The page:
Rising Vancouver choreographer Vanessa Goodman has created a piece where, as she puts it, “the space dances as much as the performers.”
The effect comes courtesy of 10 fans and several hundred white balloons that bounce, float, and pop in the space around five dancers.
“One of the challenges, but also the amazing thing, is it’s never going to be the same twice,” Goodman, co–artistic director of The Contingency Plan, tells the Straight over cups of java amid the LP-covered walls of the East Side’s Far Out Coffee. She’s speaking before rehearsals for the premiere of her first full-length work, what belongs to you, at Dancing on the Edge. “And I say that with absolute delight,” she continues. “It’s built to shift and change and evolve with each moment.”
The young dance artist, who won the local Iris Garland Emerging Choreographer Award in 2013, putting her $5,000 winnings toward this project, has watched the piece similarly evolve and shift over three years of development.
The idea of balloons came up early in her process. She was working with the theme of the five senses, and found the balloons could symbolize everything from sound to taste to touch. She also liked the way they created lo-fi noises in the space.
The artist laughs, and says that she always ends up turning to props in her work: in her striking the long indoors last year, a giant, glowing, cocoonlike red sculpture hung eerily above her dancers, and in TCP’s Adhere, she and Jane Osborne explored the theme of loneliness by putting dancers into human-scaled Plexiglas boxes. “I start making a work and all of a sudden I have a roomful of objects,” she says, smiling. “But that also informs my work and allows me to break some perpetual habits.”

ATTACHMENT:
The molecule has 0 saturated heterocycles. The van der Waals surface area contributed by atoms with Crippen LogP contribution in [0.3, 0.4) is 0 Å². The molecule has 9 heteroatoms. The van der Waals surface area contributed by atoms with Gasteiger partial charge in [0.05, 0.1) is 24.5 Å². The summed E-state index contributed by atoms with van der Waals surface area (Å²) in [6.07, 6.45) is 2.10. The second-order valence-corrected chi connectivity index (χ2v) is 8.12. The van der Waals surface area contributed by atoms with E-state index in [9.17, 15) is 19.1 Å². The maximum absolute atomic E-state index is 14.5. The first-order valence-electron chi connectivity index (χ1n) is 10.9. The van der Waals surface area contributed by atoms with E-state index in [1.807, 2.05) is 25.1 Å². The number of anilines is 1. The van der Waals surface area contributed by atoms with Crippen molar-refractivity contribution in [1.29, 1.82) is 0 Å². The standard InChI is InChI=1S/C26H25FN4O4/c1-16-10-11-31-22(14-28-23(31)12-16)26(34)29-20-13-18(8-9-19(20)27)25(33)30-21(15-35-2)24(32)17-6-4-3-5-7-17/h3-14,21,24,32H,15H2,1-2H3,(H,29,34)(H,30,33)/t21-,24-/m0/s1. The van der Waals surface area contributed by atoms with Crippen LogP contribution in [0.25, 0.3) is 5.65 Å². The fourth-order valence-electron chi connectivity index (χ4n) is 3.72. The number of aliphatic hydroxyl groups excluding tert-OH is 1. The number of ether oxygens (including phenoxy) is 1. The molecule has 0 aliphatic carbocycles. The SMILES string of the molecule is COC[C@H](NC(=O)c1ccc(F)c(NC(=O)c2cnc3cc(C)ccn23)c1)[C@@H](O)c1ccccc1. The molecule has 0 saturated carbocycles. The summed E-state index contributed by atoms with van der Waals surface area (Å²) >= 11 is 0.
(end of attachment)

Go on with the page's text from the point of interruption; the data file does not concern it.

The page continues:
Early on, she would blow up the balloons herself, by mouth—she was only using about 20. But as the piece developed through different versions at Dancing on the Edge and Dance Allsorts, plus a residency at the Shadbolt Centre for the Arts, the number of balloons grew and grew. She remembers dance artist and former Ballet B.C. dancer James Gnam, her rehearsal director, coming to watch the piece and encouraging her, “You need hundreds of balloons.” (Goodman likes to say it takes an army to create a dancework—even, in this case, including sponsorship from Home Depot and the Party Bazaar to pull off her set and props.)
Goodman also began exploring the objects’ potential for bringing to life Abraham Maslow’s hierarchy of needs, the psychological theory that prioritizes necessities like shelter, food, love, and creativity. Here, too, she found the balloons could work in highly symbolic ways—just watch the way they lift above one dancer to form shelter—as she experimented. Most of all, their ephemerality captured the theory’s tenet that human beings are always “becoming” who they are, Goodman says; they are ever in a state of flux.
The final work, set to a cinematic electroacoustic score by Gabriel Saloman, will feel airy and ethereal, with dancers Osborne, Josh Martin, Lisa Gelley, Bevin Poole, and Erika Mitsuhashi moving amid the balloons, kicking through them, falling into them, and scattering them.
The symbolism runs deep, but the project has been hugely fun as well. Balloons are, after all, a prop strongly wired, in our collective memory banks, to birthday parties, circuses, and summer fairs.
“I’ll look over [during rehearsal] and someone will be doing something hilarious with a balloon,” says Goodman, who now blows up the hundreds of fresh balloons before each show with a pump. “Then there’s the jarring experience of having one pop. And I still find it quite funny when I’m blowing one up and it doesn’t get tied properly and it goes off into space. That’s what happens when you’re working with objects that are so playful.”
Dancing on the Edge presents what belongs to you on Saturday and Sunday (July 5 and 6) at the Scotiabank Dance Centre.